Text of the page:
Troy City Schools officials said they are following legal advice in allowing a transgender student to use the school restroom of his new gender.
Troy Superintendent Eric Herman said school officials were approached just before school began Aug. 19 by a junior high school student. The student had previously attended Troy schools as a female, but declared he is a male and asked to be able to use the boys’ restroom.
After consulting with legal counsel, the district sent a telephone message to parents Friday afternoon, saying that denying a student’s request to use a restroom that matches the student’s gender identity is prohibited under federal Title IX. This information was also shared with the student and his parents, Herman said.
In addition, parents were told that each school has a restroom available for any students or visitors who do not want to use the shared restrooms. Parents were told to call Herman or any building principal if they had questions.
“We try to make sure all of our kids are safe and protect their rights. It is a big job,” Herman said. “We are trying to work our way through it the best we can. My role in this is to comply with the law as superintendent.”
Law, state approach
Sara Clark, director of legal services for the Ohio School Boards Association, said her office has gotten a lot more gender identity questions from school districts recently, citing media attention about the topic. The pinnacle of that attention came in April, when 1976 Olympic decathlon champion Bruce Jenner announced that he is a woman, taking the name Caitlyn.
“I think a lot of (students) who maybe haven’t been comfortable coming out at school or having the conversation with their school district are now having those conversations,” Clark said.
Clark wrote a November article on transgender students that was sent to Ohio school districts by OSBA.
On one side, the article says there are no explicit federal legal protections for transgender students, and while more than a dozen states have their own laws offering some protections on the basis of gender identity, Ohio is not one of them.
On the other side, Clark said the federal departments of Education and Justice argue that discrimination on the basis of gender identity or transgender status is “based on sex” and therefore in violation of Title IX (as Troy said).
The conflict creates a type of legal limbo that could eventually be decided by a Supreme Court ruling.
OSBA does say the state’s existing anti-bullying law for schools would cover “bullying or harassing behavior directed at a person’s gender identity.” Clark said transgender issues are widely misunderstood, and suggested school districts should provide training. OSBA is offering a training session Oct. 1 in what Clark called “an area of the law that’s changing quickly.”
“The whole goal is to treat it on a case-by-case basis, and what works for one student might not work for another,” she said. “Just have the conversations. It depends on the student, it depends on the environment, it depends on their comfort level.”
Some Troy residents are angry about the school district’s action.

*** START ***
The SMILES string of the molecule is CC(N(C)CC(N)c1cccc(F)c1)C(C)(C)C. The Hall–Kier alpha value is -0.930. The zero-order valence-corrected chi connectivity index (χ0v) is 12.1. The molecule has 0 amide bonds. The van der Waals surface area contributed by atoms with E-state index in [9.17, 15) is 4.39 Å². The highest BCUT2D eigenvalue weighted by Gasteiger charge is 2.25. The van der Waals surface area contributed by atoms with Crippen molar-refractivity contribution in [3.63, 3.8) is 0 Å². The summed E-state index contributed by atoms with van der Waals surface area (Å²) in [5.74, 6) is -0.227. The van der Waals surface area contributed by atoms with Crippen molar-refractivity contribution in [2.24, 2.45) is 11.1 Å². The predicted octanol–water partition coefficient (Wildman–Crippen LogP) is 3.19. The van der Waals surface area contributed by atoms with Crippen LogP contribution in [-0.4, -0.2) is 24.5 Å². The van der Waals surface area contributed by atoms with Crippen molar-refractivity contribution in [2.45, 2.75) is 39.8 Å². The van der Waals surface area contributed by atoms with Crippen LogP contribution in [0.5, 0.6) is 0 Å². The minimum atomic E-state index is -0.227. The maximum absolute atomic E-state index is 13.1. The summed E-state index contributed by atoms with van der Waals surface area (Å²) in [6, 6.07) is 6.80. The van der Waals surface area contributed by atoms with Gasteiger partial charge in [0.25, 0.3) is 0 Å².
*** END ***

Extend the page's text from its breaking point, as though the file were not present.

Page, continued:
Bryan Kemper of Troy, who said he has six children in district schools, said he was “outraged” by the district’s telephone message. He stood on Market Street near the board of education offices Monday morning with signs, one saying, “My students deserve privacy/No co-ed bathrooms.”
He said a community meeting for concerned parents would be held at 7 p.m. Tuesday, Sept. 1, at the Koinos Christian Church at 722 Grant St. in Troy. “This will not be a debate or a bash session, we want an honest conversation about something many parents and students are deeply concerned about,” an email about the meeting said.
Herman said late Monday the district had heard from an estimated 15 parents.
“Some people understood we are complying with the law. It is hard for them to realize or understand completely,” he said.
Herman said there were no complaints of harassment of the student in question, and discussions were held with the student and his parents. A protocol is being developed for handling of any other requests, he said.
Centerville City Schools Superintendent Tom Henderson said his district has worked with male students who identify themselves as female, having conversations with the student, parents, teachers and others at the school.
“We have a responsibility to make sure those kids are safe at school, and we would work through it at that particular school building,” Henderson said. “Typically you have a bathroom in a clinic, and we would set it up where if they were in phys ed class and the locker room was an issue, we’d have a clinic bathroom (that they could use).”
In Maine and Colorado, courts have ruled that limiting transgender students to a one-person, unisex bathroom like that, rather than the larger shared bathroom they identify with, is discriminatory. But Clark said those rulings were based on state laws, and Ohio does not have a comparable law.
Clark wrote in the OSBA article that “transgender support organizations consistently recommend transgender students be allowed to use the restroom that corresponds to their gender identity, and many districts have successfully implemented such a plan.”
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